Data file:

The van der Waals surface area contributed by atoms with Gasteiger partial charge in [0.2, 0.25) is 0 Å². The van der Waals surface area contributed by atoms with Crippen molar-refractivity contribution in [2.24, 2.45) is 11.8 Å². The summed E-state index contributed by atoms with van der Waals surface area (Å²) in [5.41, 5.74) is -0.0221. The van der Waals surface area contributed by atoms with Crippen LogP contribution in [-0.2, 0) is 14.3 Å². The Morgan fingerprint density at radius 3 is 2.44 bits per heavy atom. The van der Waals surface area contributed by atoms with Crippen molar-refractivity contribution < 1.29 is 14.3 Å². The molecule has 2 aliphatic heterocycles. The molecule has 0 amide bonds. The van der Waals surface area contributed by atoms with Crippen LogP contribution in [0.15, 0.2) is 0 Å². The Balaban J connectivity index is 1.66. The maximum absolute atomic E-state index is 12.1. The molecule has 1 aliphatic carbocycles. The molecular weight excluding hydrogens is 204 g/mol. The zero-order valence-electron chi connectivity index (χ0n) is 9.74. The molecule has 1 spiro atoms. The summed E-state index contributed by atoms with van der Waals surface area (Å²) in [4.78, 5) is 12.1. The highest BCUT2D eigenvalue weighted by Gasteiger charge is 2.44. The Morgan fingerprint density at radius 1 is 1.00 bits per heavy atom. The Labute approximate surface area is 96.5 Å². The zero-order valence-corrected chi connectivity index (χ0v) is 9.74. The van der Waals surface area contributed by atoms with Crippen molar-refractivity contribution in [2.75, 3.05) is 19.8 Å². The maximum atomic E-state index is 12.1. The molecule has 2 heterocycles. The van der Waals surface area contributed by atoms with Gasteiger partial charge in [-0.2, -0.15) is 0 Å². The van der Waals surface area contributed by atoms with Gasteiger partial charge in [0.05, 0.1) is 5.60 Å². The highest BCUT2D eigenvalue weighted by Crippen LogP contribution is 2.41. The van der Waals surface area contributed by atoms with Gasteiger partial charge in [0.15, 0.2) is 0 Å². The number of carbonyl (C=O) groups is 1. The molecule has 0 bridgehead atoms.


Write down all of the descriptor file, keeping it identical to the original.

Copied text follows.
The van der Waals surface area contributed by atoms with Gasteiger partial charge in [0.2, 0.25) is 0 Å². The van der Waals surface area contributed by atoms with Crippen molar-refractivity contribution in [2.24, 2.45) is 11.8 Å². The summed E-state index contributed by atoms with van der Waals surface area (Å²) in [5.41, 5.74) is -0.0221. The van der Waals surface area contributed by atoms with Crippen LogP contribution in [-0.2, 0) is 14.3 Å². The Morgan fingerprint density at radius 3 is 2.44 bits per heavy atom. The van der Waals surface area contributed by atoms with Crippen molar-refractivity contribution < 1.29 is 14.3 Å². The molecule has 2 aliphatic heterocycles. The molecule has 0 amide bonds. The van der Waals surface area contributed by atoms with Crippen LogP contribution in [0.15, 0.2) is 0 Å². The Balaban J connectivity index is 1.66. The maximum absolute atomic E-state index is 12.1. The molecule has 1 aliphatic carbocycles. The molecular weight excluding hydrogens is 204 g/mol. The zero-order valence-electron chi connectivity index (χ0n) is 9.74. The molecule has 1 spiro atoms. The summed E-state index contributed by atoms with van der Waals surface area (Å²) in [4.78, 5) is 12.1. The highest BCUT2D eigenvalue weighted by Gasteiger charge is 2.44. The Morgan fingerprint density at radius 1 is 1.00 bits per heavy atom. The Labute approximate surface area is 96.5 Å². The zero-order valence-corrected chi connectivity index (χ0v) is 9.74. The van der Waals surface area contributed by atoms with Crippen molar-refractivity contribution in [2.75, 3.05) is 19.8 Å². The maximum atomic E-state index is 12.1. The molecule has 2 heterocycles. The van der Waals surface area contributed by atoms with Gasteiger partial charge in [-0.2, -0.15) is 0 Å². The van der Waals surface area contributed by atoms with Gasteiger partial charge in [0.05, 0.1) is 5.60 Å². The highest BCUT2D eigenvalue weighted by Crippen LogP contribution is 2.41. The van der Waals surface area contributed by atoms with Gasteiger partial charge in [0.15, 0.2) is 0 Å². The number of carbonyl (C=O) groups is 1. The molecule has 0 bridgehead atoms.